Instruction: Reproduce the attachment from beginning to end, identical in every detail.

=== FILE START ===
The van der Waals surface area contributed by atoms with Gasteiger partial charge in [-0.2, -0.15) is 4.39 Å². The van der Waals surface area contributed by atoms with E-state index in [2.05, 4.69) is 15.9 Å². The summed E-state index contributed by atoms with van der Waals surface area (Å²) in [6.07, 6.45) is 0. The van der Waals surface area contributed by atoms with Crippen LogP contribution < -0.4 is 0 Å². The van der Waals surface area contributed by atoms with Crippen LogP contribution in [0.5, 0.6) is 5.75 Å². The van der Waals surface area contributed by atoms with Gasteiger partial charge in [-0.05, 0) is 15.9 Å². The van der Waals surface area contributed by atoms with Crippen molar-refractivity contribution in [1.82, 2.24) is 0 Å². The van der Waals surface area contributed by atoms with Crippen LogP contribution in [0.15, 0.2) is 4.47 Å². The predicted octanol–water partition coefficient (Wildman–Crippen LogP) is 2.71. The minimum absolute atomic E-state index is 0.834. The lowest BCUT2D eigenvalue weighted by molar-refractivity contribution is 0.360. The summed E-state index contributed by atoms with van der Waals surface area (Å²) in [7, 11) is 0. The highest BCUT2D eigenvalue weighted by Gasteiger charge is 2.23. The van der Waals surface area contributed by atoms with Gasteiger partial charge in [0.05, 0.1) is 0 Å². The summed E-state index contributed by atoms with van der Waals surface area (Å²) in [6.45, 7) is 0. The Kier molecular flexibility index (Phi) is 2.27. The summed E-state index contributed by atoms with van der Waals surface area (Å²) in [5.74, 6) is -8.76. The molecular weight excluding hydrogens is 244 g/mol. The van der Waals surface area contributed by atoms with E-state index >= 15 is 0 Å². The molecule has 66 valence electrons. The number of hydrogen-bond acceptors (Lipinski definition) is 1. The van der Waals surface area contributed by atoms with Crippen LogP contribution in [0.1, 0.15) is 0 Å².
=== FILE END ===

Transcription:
The van der Waals surface area contributed by atoms with Gasteiger partial charge in [-0.2, -0.15) is 4.39 Å². The van der Waals surface area contributed by atoms with E-state index in [2.05, 4.69) is 15.9 Å². The summed E-state index contributed by atoms with van der Waals surface area (Å²) in [6.07, 6.45) is 0. The van der Waals surface area contributed by atoms with Crippen LogP contribution < -0.4 is 0 Å². The van der Waals surface area contributed by atoms with Crippen LogP contribution in [0.5, 0.6) is 5.75 Å². The van der Waals surface area contributed by atoms with Gasteiger partial charge in [-0.05, 0) is 15.9 Å². The van der Waals surface area contributed by atoms with Crippen molar-refractivity contribution in [1.82, 2.24) is 0 Å². The van der Waals surface area contributed by atoms with Crippen LogP contribution in [0.15, 0.2) is 4.47 Å². The predicted octanol–water partition coefficient (Wildman–Crippen LogP) is 2.71. The minimum absolute atomic E-state index is 0.834. The lowest BCUT2D eigenvalue weighted by molar-refractivity contribution is 0.360. The summed E-state index contributed by atoms with van der Waals surface area (Å²) in [7, 11) is 0. The highest BCUT2D eigenvalue weighted by Gasteiger charge is 2.23. The van der Waals surface area contributed by atoms with Gasteiger partial charge in [0.05, 0.1) is 0 Å². The summed E-state index contributed by atoms with van der Waals surface area (Å²) in [6.45, 7) is 0. The Kier molecular flexibility index (Phi) is 2.27. The summed E-state index contributed by atoms with van der Waals surface area (Å²) in [5.74, 6) is -8.76. The molecular weight excluding hydrogens is 244 g/mol. The van der Waals surface area contributed by atoms with E-state index >= 15 is 0 Å². The molecule has 66 valence electrons. The number of hydrogen-bond acceptors (Lipinski definition) is 1. The van der Waals surface area contributed by atoms with Crippen LogP contribution in [0.1, 0.15) is 0 Å².